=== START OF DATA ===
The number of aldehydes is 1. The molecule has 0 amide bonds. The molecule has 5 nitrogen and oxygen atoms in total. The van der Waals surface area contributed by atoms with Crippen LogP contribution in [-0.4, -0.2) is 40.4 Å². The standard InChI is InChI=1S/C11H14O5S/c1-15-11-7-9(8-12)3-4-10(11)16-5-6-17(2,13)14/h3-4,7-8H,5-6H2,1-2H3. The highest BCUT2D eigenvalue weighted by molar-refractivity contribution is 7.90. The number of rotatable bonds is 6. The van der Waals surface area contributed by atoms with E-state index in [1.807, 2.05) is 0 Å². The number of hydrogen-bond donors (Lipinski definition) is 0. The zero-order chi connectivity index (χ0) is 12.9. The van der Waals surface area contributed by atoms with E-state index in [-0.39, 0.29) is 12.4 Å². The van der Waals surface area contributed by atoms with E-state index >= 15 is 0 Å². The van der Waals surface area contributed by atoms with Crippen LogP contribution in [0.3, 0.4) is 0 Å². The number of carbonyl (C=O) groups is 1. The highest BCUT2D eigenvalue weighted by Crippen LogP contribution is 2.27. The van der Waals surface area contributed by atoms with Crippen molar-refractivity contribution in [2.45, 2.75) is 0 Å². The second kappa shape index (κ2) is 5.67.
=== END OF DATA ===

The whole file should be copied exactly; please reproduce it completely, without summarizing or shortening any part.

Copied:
The number of aldehydes is 1. The molecule has 0 amide bonds. The molecule has 5 nitrogen and oxygen atoms in total. The van der Waals surface area contributed by atoms with Crippen LogP contribution in [-0.4, -0.2) is 40.4 Å². The standard InChI is InChI=1S/C11H14O5S/c1-15-11-7-9(8-12)3-4-10(11)16-5-6-17(2,13)14/h3-4,7-8H,5-6H2,1-2H3. The highest BCUT2D eigenvalue weighted by molar-refractivity contribution is 7.90. The number of rotatable bonds is 6. The van der Waals surface area contributed by atoms with E-state index in [1.807, 2.05) is 0 Å². The number of hydrogen-bond donors (Lipinski definition) is 0. The zero-order chi connectivity index (χ0) is 12.9. The van der Waals surface area contributed by atoms with E-state index in [-0.39, 0.29) is 12.4 Å². The van der Waals surface area contributed by atoms with E-state index >= 15 is 0 Å². The van der Waals surface area contributed by atoms with Crippen LogP contribution in [0.3, 0.4) is 0 Å². The number of carbonyl (C=O) groups is 1. The highest BCUT2D eigenvalue weighted by Crippen LogP contribution is 2.27. The van der Waals surface area contributed by atoms with Crippen molar-refractivity contribution in [2.45, 2.75) is 0 Å². The second kappa shape index (κ2) is 5.67.